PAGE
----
No ducks on the weekend
Gross margin is a pre-occupation of any good business owner. Cash flow, overhead and return on investment are good words to throw around too.
The thing is, you’re not good. You’re phenomenal.
You’re not the kind of real estate agent that puts her face on her business cards. You’ve got an engaging vlog, a high-powered Facebook page and have cornered the market on small, mid-century colonials for recently married couples in your town.
The only way we become phenomenal, instead of just good is by pushing through the dip. (The misconception is that we’ve got to make the leap, but it’s not that easy. Getting to the other side is a long, painstaking process. It’s not a thrill-enducing, short burst of achievement.)
The way we make it alive through the dip is by keeping the edges of our paper clean — by preserving the negative space in our lives.
This is the kind of margin phenomenal people are pre-occupied with.
Margin is what allows me to write a 5,000 word article. Margin is also what allows me to work down a 5,000 word article into the 500 words it should be.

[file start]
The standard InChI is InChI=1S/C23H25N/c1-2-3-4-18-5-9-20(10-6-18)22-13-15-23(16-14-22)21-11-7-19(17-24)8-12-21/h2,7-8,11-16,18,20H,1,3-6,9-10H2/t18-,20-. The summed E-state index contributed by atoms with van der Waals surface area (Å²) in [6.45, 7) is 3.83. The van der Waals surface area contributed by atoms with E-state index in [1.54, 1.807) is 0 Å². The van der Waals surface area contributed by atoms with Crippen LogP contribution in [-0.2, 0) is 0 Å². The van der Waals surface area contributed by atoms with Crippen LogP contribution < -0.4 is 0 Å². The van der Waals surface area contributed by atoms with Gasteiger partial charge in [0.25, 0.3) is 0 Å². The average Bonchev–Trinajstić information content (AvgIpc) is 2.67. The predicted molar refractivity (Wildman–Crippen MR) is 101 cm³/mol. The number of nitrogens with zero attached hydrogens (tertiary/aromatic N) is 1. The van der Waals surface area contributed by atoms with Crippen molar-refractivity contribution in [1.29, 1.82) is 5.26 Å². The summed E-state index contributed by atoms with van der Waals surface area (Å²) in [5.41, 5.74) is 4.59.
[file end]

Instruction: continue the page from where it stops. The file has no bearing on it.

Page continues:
Margin is the discipline that allows me to shut down at 5 p.m. and not work the weekends. Margin is also the fine line that separates activity from productivity.
Margin give you the option to volunteer your time to those in need. It also keeps you from spreading yourself too thin.
My editing professor asked that we not take our class materials home to work on over the coming three-day weekend.
“But, the only way you can do this is by being prepared to do this,” he said.
What he was saying is that he’d love for us to take a break — he even said taking a break allows us to do our work better. But, the only way we can take a break from studying and working is to study and work ahead of time in determined preparation for the holiday.
We’ll only be allowed margin if we get our ducks in a row first. The next step is to do something with the ducks. And, then, set the ducks aside.